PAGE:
The Chinese in Kolkata Essay

The Chinese in Kolkata Essay

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The bond between the Chinese and their motherland is very close and strong. They don’t leave their country unless the situation forces them to do so. The calm, laborious above all a follower of harmony in life, the Chinese would not probably seek refuge in another country if China had not been stirred by political upheavals like Opium Wars (1899-1901), First Sino-Japanese War (1894-1945) and the Boxer Rebellion (1899-1901). The exodus began and the peaceful and painstaking Chinese fled their country following the Silk Route – the major avenue of international trade from China to Mediterranean Sea – and reached India, though the Chinese had begun their trip to India since the 2nd century.

The cultural interaction between China and India had begun even before the Chinese traders reached India. Historians mention that Fa Hien (or Faxian), the Buddhist monk came walking along the terrain of mountains and across hostile deserts to India in the 3rd century to collect original Buddhist scripture following the flourish of Buddhism in China in the 1st century. The beginning of the 7th century saw another Chinese religious mendicant, Xuanxang (Hsűan-Tsang), the Buddhist monk of the early Tang dynasty, in India who took part in several religious discourses, struck up a friendship with several Indians including King Harshabardhana and studied the country from an erudite scholar’s point of view. The third monk, Zhang Wen Ming (Yijing) who came to India in the period when the 7th century was on its last lap to study the advanced level of Buddhism in Nalanda University in Bihar but he followed the sea-routes.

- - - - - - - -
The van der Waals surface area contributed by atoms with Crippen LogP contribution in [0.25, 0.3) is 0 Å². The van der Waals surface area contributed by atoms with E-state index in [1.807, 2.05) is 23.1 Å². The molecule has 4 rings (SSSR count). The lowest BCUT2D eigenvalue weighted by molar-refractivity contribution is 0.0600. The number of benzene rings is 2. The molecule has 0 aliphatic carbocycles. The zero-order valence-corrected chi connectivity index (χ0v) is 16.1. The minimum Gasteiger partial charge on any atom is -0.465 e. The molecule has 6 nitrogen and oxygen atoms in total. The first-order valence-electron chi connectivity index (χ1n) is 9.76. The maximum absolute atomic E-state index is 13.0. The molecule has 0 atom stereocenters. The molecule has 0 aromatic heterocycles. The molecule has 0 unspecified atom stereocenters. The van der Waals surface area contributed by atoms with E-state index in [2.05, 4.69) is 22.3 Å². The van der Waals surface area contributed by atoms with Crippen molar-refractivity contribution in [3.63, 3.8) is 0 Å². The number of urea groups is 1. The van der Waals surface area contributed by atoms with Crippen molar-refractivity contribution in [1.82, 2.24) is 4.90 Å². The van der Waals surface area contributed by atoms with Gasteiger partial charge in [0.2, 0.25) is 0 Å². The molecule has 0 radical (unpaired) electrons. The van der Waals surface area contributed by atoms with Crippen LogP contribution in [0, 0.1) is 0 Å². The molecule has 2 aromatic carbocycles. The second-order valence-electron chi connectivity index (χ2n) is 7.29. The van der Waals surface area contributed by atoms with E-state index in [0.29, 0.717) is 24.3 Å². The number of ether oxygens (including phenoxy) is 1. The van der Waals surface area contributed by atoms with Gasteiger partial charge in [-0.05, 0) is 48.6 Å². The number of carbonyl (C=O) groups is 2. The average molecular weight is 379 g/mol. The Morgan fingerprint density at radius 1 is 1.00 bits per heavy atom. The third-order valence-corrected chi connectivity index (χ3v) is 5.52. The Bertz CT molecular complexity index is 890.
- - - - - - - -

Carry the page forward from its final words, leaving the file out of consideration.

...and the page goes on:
Though the influx of the Chinese traders, mainly from Guangdong, was unabated in the 7th century, no official report is available supp...

... middle of paper ...

...estaurants that have crowded the streets for over a century the famous Indian Chinese Cuisine continue to thrive here

The Chinese not only live in Kolkata, they live here to the fullest. Their participation in Samaritan jobs deserves mention. One wonders to know that many schools like Mai Kong and Pei Mai are run by the spontaneous donation from the shoe manufacturers in Bentinck Street and tannery owners at Tangra.

Not only leather and cuisine business but also in other fields like dentistry, self grooming (salon), carpentry, even in the corporate world as the most dependable secretarial staff the Chinese have made their presence felt by the Kolkatans.

Initially there were 40000 Chinese in Kolkata, it has come to 2500. Like so many others in Kolkata the Chinese community tries to continue in the city – to hold on the remnant of their glorious past.

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